Is Hand Sanitiser Spray Better than Hand Sanitiser Gel?
Hand sanitisers are not meant to replace washing your hands with soap and water. Rather they are meant to be an effective alternative to hand washing when you don’t have easy access to soap and water. Washing your hands with soap and water for at least 20 seconds cleans your hands of any accumulated dirt, and is more effective at also getting rid of all bacteria and viruses from the surface of your hands. Hand sanitisers are not designed to clean heavily soiled hands, and are also only effective at getting rid of some bacteria and viruses.
This doesn’t mean that hand sanitisers aren’t effective at preventing the spread of diseases, because they are. But you should always use them in conjunction with other good hand hygiene practices, such as washing your hands with soap and water whenever you get the chance. But should you be choosing hand sanitiser spray over a sanitising gel? Is one better than the other?
How Bacteria and Viruses Get onto Your Hands
At any given time we all have bacteria on our hands, though many are not harmful to us. However, through the course of each day we pick up–and transfer–many more with the dozens of surfaces and objects we touch and handle. Every door, desk, countertop, computer, mobile device, and more, collects bacteria and viruses. Some might be airborne and settle on these items, while others are transferred from your hands and the hands of other people. And many can survive for hours if the surface or object hasn’t recently been sanitised.
Some bacteria and viruses are also transferred to your hands whenever you sneeze or cough into your hands, and while these might not make you ill, they will transfer to any surface you touch. And anyone touching these surfaces after you could risk picking them up, and later becoming ill.
How Bacteria and Viruses Get into Your System
While some disease-causing pathogens–bacteria and viruses–have very specific ways of getting into your system, many enter our bodies through our nose, eyes, mouth, or small wounds that haven’t healed over. We unconsciously touch our faces many times each day. Any bacteria and viruses that have accumulated on your hands since you last washed or sanitised them then have an opportunity to be transferred to your face, and any of the common entryways to our bodies. And even if you have recently cleaned your hands, using your mobile phone could also expose you to pathogens that have settled on it.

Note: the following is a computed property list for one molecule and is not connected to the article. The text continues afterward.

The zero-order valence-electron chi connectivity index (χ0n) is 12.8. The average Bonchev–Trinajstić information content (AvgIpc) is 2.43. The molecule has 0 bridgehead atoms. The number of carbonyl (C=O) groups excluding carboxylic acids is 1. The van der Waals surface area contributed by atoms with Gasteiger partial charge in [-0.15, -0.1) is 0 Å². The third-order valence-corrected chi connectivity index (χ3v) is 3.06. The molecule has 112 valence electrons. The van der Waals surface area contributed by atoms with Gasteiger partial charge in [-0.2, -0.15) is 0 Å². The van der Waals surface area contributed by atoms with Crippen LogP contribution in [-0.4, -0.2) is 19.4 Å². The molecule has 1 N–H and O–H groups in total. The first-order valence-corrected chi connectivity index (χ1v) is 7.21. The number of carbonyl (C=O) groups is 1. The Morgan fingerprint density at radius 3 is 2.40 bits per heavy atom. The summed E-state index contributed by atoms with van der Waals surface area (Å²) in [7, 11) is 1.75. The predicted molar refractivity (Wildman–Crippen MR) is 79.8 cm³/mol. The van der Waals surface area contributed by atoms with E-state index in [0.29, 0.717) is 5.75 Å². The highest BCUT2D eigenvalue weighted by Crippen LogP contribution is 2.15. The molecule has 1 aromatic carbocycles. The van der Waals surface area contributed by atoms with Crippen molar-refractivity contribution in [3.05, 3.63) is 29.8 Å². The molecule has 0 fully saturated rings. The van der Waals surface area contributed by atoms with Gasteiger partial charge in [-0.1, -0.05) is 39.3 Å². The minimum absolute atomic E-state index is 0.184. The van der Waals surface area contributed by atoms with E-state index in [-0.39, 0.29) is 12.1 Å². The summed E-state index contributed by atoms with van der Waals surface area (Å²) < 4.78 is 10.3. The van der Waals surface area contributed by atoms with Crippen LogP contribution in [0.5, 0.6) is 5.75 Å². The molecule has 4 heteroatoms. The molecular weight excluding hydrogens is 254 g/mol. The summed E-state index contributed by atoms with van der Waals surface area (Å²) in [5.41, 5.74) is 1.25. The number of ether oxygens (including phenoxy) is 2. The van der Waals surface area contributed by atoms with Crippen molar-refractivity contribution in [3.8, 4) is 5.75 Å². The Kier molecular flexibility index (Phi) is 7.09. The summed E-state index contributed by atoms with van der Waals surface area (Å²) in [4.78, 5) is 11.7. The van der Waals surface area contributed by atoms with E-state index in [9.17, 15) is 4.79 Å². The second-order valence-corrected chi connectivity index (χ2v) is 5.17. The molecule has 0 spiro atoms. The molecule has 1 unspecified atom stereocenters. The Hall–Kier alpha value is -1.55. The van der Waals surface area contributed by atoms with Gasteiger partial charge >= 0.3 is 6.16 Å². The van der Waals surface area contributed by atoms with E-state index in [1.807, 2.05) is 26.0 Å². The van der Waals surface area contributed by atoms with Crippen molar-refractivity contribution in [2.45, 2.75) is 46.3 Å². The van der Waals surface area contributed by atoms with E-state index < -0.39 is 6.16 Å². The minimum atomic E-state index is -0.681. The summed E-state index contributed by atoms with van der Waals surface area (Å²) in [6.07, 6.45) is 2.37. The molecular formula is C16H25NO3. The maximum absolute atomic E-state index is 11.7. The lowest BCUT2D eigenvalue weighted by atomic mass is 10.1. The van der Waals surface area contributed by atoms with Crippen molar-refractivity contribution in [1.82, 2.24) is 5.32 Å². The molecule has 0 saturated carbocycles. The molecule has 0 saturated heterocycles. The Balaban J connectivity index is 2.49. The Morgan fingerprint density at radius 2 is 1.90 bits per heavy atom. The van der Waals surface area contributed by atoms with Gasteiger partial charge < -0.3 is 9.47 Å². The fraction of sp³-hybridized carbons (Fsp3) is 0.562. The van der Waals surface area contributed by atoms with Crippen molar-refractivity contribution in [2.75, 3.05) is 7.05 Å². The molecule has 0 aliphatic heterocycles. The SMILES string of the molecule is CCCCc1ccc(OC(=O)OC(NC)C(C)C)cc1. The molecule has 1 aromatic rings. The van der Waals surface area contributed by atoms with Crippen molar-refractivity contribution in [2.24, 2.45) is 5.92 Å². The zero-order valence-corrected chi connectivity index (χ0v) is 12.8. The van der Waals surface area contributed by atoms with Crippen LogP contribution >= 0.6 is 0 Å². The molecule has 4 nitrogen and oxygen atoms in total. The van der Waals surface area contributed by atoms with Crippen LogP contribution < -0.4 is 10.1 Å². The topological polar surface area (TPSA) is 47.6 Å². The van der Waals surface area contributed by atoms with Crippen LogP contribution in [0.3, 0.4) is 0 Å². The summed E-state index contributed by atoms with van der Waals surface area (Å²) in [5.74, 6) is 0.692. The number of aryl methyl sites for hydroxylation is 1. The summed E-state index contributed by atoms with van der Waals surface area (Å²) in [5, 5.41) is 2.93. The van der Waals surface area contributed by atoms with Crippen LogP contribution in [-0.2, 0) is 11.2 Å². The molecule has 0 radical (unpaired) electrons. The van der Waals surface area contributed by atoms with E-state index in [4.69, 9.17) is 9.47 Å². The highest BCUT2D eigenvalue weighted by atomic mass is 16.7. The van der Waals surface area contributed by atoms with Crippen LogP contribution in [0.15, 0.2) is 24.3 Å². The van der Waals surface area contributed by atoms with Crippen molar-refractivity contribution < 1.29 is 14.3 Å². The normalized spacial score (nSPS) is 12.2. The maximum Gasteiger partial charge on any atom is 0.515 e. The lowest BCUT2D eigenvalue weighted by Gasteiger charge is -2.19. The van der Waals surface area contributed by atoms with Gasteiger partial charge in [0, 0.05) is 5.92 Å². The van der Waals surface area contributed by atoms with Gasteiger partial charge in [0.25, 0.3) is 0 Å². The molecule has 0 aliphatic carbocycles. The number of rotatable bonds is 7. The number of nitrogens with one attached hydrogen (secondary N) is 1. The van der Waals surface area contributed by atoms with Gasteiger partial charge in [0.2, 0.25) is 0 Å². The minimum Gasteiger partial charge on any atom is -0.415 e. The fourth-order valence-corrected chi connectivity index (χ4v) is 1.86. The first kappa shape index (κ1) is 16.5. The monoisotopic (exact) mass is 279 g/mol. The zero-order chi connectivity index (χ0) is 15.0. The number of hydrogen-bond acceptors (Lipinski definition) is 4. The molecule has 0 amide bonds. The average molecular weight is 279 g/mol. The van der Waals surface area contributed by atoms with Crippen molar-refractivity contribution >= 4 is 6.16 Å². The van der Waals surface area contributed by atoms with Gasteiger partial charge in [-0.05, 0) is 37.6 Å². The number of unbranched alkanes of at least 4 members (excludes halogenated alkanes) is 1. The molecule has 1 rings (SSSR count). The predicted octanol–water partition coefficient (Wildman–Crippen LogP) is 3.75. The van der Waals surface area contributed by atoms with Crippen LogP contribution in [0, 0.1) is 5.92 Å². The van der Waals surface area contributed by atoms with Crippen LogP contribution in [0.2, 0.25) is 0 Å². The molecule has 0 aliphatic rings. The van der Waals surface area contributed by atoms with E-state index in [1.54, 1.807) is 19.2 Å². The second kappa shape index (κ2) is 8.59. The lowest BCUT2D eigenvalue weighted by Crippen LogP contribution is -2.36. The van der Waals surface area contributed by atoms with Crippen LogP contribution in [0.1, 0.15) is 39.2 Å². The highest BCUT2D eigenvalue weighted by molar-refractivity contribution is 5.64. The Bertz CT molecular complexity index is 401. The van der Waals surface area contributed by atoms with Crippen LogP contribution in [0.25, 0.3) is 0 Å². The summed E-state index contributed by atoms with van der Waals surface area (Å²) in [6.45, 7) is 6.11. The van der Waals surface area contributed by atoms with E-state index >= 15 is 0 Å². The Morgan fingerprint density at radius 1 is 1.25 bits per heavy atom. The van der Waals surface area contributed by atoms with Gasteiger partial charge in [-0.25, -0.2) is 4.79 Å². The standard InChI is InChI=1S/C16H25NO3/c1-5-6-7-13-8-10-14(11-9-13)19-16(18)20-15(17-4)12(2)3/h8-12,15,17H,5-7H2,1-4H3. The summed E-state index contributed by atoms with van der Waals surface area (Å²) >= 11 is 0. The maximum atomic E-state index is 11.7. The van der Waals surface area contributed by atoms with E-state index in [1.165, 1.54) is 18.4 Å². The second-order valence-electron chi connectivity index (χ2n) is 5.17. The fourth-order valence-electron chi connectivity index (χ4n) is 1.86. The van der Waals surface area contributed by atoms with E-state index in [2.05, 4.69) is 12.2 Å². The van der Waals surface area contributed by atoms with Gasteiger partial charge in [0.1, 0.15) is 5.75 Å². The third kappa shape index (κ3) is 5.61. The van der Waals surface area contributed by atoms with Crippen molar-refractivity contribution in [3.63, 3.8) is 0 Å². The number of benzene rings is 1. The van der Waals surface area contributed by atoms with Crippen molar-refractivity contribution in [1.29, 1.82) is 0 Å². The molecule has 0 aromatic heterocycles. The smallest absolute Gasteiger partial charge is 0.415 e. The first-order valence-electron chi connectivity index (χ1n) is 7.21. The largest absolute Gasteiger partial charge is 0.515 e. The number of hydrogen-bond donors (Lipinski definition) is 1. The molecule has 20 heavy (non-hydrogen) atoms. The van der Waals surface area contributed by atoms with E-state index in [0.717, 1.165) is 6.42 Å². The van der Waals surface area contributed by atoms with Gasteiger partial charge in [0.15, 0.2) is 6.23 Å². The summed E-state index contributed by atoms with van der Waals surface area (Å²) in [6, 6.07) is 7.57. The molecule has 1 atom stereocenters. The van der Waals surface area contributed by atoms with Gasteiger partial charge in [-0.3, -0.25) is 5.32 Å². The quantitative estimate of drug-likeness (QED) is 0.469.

Social experiments have shown quite dramatically how substances on our hands can transfer to our faces and other people and surfaces in less than an hour, and in an environment where washing hands isn’t necessarily an option. Highlighting the need for us to be more conscious of our actions, and to keep hand sanitiser–and even sanitising surface wipes–within easy reach.
Which Type of Hand Sanitiser is Better?
There are now not only many different brands of hand sanitiser to choose from, but also different types. From liquids and sprays, through to gels and wipes. Is one type better than another? Should you choose hand sanitiser spray over a gel? The short answer is, no. Studies have shown that there is little to no difference in the effectiveness of one type of hand sanitiser over another. What matters more are the ingredients of the sanitiser, and how it is applied.
The key ingredient in effective hand sanitisers is alcohol–either ethanol or isopropyl–with concentration levels of between 60 and 90 percent. Higher concentration levels are better, though anything with more than 90 percent alcohol is no more effective than one with up to 90 percent. An additional risk with a concentration level of more than 90 percent alcohol is that the alcohol will evaporate much faster, making the hand sanitiser less effective. So, whether you use a hand sanitiser spray with 70% alcohol–or a hand sanitiser gel with the same level of alcohol content–the benefit will be the same.
But in addition to paying attention to the alcohol content of your hand sanitiser, you need to ensure that you are using it properly. This entails:
- Applying a generous amount of the spray or gel to the palm of your hand.
- Then rubbing the sanitiser all over your hands, ensuring it covers all parts of your hands including your fingers, nails, thumbs, and the back of your hand.
- Continue rubbing for a minute or until your hands are dry.
It is important to remember that any hand sanitiser is less effective on hands that are heavily soiled or visibly dirty. If your hands are dirty, it is better to clean them before using hand sanitiser. And hand sanitising wipes can be useful in these situations, especially if you aren’t able to wash your hands with soap and water. Use wipes to clean your hands as much as possible. Using sanitising wipes offers the added benefit of clearing away some bacteria in the process. Once your hands are clean, you can then apply sanitiser spray or gel as normal, to make sure any remaining pathogens are also eradicated.
Does Hand Sanitiser Spray Expire?
Alcohol-based sanitisers don’t expire in the traditional sense. Meaning that it doesn’t spoil. However, hand sanitisers do include an expiry date of two to three years after manufacturing. This takes into account that alcohol evaporates even under control, and after two to three years, the alcohol content of hand sanitiser sprays and gels might have dropped below recommended levels, making them less effective at eradicating pathogens. Even if you use your hand sanitiser frequently, you should still be aware of the expiry date to ensure your sanitiser is still offering sufficient protection. Evaporation of alcohol is the same reason for storing your sanitisers in cool environments, and always out of direct sunlight.